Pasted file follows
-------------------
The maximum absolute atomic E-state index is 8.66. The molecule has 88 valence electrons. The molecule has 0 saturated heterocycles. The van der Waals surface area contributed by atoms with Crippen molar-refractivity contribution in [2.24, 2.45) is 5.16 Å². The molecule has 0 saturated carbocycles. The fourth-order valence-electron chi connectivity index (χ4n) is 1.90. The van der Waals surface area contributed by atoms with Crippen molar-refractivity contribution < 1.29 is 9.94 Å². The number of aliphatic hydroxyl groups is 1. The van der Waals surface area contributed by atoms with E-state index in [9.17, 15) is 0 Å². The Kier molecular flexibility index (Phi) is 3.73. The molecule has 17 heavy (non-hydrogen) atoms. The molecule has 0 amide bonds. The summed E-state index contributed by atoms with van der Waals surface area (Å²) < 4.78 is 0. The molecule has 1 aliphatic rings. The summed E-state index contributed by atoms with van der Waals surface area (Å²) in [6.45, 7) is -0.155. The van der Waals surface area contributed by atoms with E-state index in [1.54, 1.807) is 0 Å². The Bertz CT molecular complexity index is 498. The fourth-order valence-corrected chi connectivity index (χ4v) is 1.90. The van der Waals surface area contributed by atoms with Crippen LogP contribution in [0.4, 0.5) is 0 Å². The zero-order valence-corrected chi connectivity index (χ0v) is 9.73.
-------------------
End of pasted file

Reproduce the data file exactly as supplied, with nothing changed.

The maximum absolute atomic E-state index is 8.66. The molecule has 88 valence electrons. The molecule has 0 saturated heterocycles. The van der Waals surface area contributed by atoms with Crippen molar-refractivity contribution in [2.24, 2.45) is 5.16 Å². The molecule has 0 saturated carbocycles. The fourth-order valence-electron chi connectivity index (χ4n) is 1.90. The van der Waals surface area contributed by atoms with Crippen molar-refractivity contribution < 1.29 is 9.94 Å². The number of aliphatic hydroxyl groups is 1. The van der Waals surface area contributed by atoms with E-state index in [9.17, 15) is 0 Å². The Kier molecular flexibility index (Phi) is 3.73. The molecule has 17 heavy (non-hydrogen) atoms. The molecule has 0 amide bonds. The summed E-state index contributed by atoms with van der Waals surface area (Å²) < 4.78 is 0. The molecule has 1 aliphatic rings. The summed E-state index contributed by atoms with van der Waals surface area (Å²) in [6.45, 7) is -0.155. The van der Waals surface area contributed by atoms with E-state index in [1.54, 1.807) is 0 Å². The Bertz CT molecular complexity index is 498. The fourth-order valence-corrected chi connectivity index (χ4v) is 1.90. The van der Waals surface area contributed by atoms with Crippen LogP contribution in [0.4, 0.5) is 0 Å². The zero-order valence-corrected chi connectivity index (χ0v) is 9.73.